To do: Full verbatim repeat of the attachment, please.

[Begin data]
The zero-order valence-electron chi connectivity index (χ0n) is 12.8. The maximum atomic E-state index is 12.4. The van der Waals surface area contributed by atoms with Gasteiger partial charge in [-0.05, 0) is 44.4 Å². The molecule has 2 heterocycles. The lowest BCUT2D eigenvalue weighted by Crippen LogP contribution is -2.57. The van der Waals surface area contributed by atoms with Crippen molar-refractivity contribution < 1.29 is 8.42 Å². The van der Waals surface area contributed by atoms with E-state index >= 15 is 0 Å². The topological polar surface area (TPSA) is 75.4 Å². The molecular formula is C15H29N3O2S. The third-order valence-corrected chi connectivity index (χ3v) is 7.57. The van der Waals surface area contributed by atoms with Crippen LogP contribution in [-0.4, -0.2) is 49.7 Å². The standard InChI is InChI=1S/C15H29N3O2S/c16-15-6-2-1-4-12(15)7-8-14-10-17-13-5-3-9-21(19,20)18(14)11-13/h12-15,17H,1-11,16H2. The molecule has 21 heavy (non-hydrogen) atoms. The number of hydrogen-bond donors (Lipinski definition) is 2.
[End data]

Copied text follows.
The zero-order valence-electron chi connectivity index (χ0n) is 12.8. The maximum atomic E-state index is 12.4. The van der Waals surface area contributed by atoms with Gasteiger partial charge in [-0.05, 0) is 44.4 Å². The molecule has 2 heterocycles. The lowest BCUT2D eigenvalue weighted by Crippen LogP contribution is -2.57. The van der Waals surface area contributed by atoms with Crippen molar-refractivity contribution < 1.29 is 8.42 Å². The van der Waals surface area contributed by atoms with E-state index >= 15 is 0 Å². The topological polar surface area (TPSA) is 75.4 Å². The molecular formula is C15H29N3O2S. The third-order valence-corrected chi connectivity index (χ3v) is 7.57. The van der Waals surface area contributed by atoms with Crippen LogP contribution in [-0.4, -0.2) is 49.7 Å². The standard InChI is InChI=1S/C15H29N3O2S/c16-15-6-2-1-4-12(15)7-8-14-10-17-13-5-3-9-21(19,20)18(14)11-13/h12-15,17H,1-11,16H2. The molecule has 21 heavy (non-hydrogen) atoms. The number of hydrogen-bond donors (Lipinski definition) is 2.